Hello! Who are you and where are your trail running roots?
My identity is as intertwined with the trail as my nickname. Hi, I’m Kat, short for Katherine and found in many an iPhone under ‘trail_kat’. The best way that I can describe my relationship with trails and mountains is that they have been imprinted onto my DNA.
For some, the mountains are a way to push boundaries, but for me they just feel like home. Even as I explore new places, and test my own limits, there is an undeniable nostalgia and deep sense of belonging that the trails provide.
For the first six summers of my life, my parents would take my brother and me to the White Mountains and spend a week hiking the Presidential Traverse. I summited Mount Washington with my own two feet at least twice before I turned 7. There was something special about this place - nobody told me to smile or how pretty my hair was, or told me that once I turned 25 it was all downhill. It was a place where one little human was recognized and accepted by other humans, as-is.
Now the trails are where I go to play, but they also serve a deeper purpose. They’re where I move my body for mental and physical health. They’re where I can be fully present and grounded, when at all other times I’m stuck in my head. The rhythmic sounds of my breath and the gentle snap of pine needles… they’re not my escape, they’re where I go to remember who I am.
What’s your Story From The Mountain?
“I want to buy a house aaaand… I want to run a 50 mile race,” the words that had been clanging around in my head but hadn’t yet escaped until they tumbled out of my mouth onto the Thanksgiving dinner table in 2017.
The response from my brother, whose question “what are two things you want to accomplish in the coming year” had released these words was a simple nod and a “hmm” - just matter of factly accepting two totally normal adulthood milestones that I’d just identified as goals and brought one step closer to reality.
The best way that I can describe my relationship with trails and mountains is that they have been imprinted onto my DNA.
As I continued on with my ultra-fascination, I’d been hearing about the lows people experienced during ultras and how persevering through the physical and mental pain when you want to quit could be analogous to and help you through tough times in life.
I desperately wanted to feel the intensity of that victory. So I signed up for the 2018 Mount Hood 50 miler - and ran it a month after running my first 50k. It was the most joyful 10 hours, 32 minutes and 51 seconds of my life. Even when in intense pain, there was a part of me that never wanted it to end.
Sure, I was having Type 2 fun during the neverending ascent to the turnaround point when I was out of water, and it only made the ice water at the aid station more refreshing. Did I mumble unintelligible obscenities to myself while hobbling the last seven miles of downhill that I couldn’t run due to sharp and radiating pain in my knee? Heck’n right I did! But I still loved it.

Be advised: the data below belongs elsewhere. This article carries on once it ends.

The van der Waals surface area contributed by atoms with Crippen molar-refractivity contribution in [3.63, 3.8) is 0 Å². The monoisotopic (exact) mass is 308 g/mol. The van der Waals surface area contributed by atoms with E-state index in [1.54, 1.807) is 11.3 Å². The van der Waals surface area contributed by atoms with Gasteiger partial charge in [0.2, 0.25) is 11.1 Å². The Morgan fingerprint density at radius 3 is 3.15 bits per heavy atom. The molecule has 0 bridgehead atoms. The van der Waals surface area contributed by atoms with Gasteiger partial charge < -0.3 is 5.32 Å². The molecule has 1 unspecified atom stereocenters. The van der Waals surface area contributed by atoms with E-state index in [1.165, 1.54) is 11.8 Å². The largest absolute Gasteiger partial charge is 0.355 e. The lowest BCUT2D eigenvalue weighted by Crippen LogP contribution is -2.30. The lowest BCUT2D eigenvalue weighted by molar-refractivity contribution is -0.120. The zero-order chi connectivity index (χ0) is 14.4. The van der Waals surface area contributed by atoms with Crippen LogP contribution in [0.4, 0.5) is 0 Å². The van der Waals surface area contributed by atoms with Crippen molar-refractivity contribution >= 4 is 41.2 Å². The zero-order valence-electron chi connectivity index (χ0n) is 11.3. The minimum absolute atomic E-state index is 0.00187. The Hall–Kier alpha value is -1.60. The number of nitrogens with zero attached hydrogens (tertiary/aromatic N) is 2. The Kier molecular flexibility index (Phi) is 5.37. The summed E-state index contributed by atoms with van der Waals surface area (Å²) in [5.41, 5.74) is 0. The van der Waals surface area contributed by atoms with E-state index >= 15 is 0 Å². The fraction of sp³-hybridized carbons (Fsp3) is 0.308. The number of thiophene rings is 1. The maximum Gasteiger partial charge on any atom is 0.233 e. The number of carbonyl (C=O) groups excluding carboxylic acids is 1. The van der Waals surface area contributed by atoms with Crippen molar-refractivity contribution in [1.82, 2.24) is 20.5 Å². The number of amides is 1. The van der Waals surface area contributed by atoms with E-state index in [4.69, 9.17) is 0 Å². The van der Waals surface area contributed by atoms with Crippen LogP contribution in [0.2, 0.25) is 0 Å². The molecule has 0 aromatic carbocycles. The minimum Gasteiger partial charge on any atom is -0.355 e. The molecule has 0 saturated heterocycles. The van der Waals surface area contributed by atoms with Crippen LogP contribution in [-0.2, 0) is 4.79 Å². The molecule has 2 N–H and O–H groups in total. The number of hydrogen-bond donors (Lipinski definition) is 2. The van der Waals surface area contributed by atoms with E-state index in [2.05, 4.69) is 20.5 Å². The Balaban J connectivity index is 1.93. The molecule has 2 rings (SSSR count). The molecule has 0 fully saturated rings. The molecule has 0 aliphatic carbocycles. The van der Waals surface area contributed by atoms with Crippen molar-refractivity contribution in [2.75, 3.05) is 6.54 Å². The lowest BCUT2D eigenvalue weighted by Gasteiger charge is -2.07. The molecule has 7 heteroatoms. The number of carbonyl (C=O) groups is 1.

What I remember most about this experience was how giddy I was to be running this course. There were also two very unique moments of intense energy release that manifested as tears and what might appear to be hysterical breathing. This was something that felt so familiar, but that I had never previously experienced.
Sometimes in my daily life when work and other such existential crises have me feeling like an emotional pressure cooker, I wish I could open a release valve, the same way those moments on the trail felt. But that’s not how it works. It only gets to be experienced as the elusive reward that keeps people like me coming back, because it feels good to do things that feel hard.
Through trail running, have you learned anything about yourself or nature you’d like to pass on to others?
I’ve learned that even when I’m doing what I love, I can end up doing it for the wrong reasons if I don’t check in with myself. I’ve learned that if I listen to my head and my ego instead of my heart and my body, my body will eventually have the last word. It will enact a forced reset so my heart can take over.
I’ve learned that “performance flannel” goes with everything and trail fashion is indeed a thing.
I’ve learned that if I’m going to fall, it’s going to be on the flattest, least technical portion of the trail, usually immediately following a technical section.
I’ve learned that the wind makes me irrationally angry, but I guess that’s nothing new. I just learned that it carries over to the trail where I’m more prone to yell into it like a lunatic.
I’ve learned that I can do more than I thought I could and that as long as I keep moving forward, eventually I’ll cross a finish line even when it seems like it’s light years away.
What’s your favorite item in your pack?
Since potatoes have their own designated pocket in my pack, it’s tough not to say potato. Alas, I’m always going on about my Petzl Actik Core headlamp - if for no other reason than it’s halted the wasteful and expensive need for fresh batteries.